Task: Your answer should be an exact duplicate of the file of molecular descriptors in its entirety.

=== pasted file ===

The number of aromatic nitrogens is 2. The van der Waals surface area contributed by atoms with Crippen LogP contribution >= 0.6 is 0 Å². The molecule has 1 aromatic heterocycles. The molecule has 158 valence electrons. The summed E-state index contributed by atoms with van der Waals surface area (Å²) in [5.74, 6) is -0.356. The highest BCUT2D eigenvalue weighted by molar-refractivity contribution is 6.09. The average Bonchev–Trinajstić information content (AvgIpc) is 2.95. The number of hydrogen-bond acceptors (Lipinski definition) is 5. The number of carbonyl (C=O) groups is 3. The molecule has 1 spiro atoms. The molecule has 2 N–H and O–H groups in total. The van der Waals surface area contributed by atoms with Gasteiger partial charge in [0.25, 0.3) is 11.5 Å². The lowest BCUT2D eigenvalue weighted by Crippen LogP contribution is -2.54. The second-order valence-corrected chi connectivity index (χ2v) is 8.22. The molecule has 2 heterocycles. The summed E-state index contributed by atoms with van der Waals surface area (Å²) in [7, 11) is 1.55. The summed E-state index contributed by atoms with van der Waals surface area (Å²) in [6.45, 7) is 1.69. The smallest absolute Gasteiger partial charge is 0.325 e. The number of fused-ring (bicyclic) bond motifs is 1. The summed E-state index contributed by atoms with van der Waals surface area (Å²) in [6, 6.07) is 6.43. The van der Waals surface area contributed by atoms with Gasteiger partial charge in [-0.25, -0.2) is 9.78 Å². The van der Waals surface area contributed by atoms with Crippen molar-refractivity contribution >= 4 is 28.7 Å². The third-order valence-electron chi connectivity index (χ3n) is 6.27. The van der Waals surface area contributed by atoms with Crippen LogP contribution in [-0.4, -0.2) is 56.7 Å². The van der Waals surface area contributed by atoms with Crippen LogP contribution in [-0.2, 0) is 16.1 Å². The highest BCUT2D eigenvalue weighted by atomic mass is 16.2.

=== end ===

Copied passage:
The number of aromatic nitrogens is 2. The van der Waals surface area contributed by atoms with Crippen LogP contribution >= 0.6 is 0 Å². The molecule has 1 aromatic heterocycles. The molecule has 158 valence electrons. The summed E-state index contributed by atoms with van der Waals surface area (Å²) in [5.74, 6) is -0.356. The highest BCUT2D eigenvalue weighted by molar-refractivity contribution is 6.09. The average Bonchev–Trinajstić information content (AvgIpc) is 2.95. The number of hydrogen-bond acceptors (Lipinski definition) is 5. The number of carbonyl (C=O) groups is 3. The molecule has 1 spiro atoms. The molecule has 2 N–H and O–H groups in total. The van der Waals surface area contributed by atoms with Gasteiger partial charge in [0.25, 0.3) is 11.5 Å². The lowest BCUT2D eigenvalue weighted by Crippen LogP contribution is -2.54. The second-order valence-corrected chi connectivity index (χ2v) is 8.22. The molecule has 2 heterocycles. The summed E-state index contributed by atoms with van der Waals surface area (Å²) in [7, 11) is 1.55. The summed E-state index contributed by atoms with van der Waals surface area (Å²) in [6.45, 7) is 1.69. The smallest absolute Gasteiger partial charge is 0.325 e. The number of fused-ring (bicyclic) bond motifs is 1. The summed E-state index contributed by atoms with van der Waals surface area (Å²) in [6, 6.07) is 6.43. The van der Waals surface area contributed by atoms with Gasteiger partial charge in [-0.25, -0.2) is 9.78 Å². The van der Waals surface area contributed by atoms with Crippen molar-refractivity contribution >= 4 is 28.7 Å². The third-order valence-electron chi connectivity index (χ3n) is 6.27. The van der Waals surface area contributed by atoms with Crippen LogP contribution in [-0.4, -0.2) is 56.7 Å². The van der Waals surface area contributed by atoms with Crippen LogP contribution in [-0.2, 0) is 16.1 Å². The highest BCUT2D eigenvalue weighted by atomic mass is 16.2.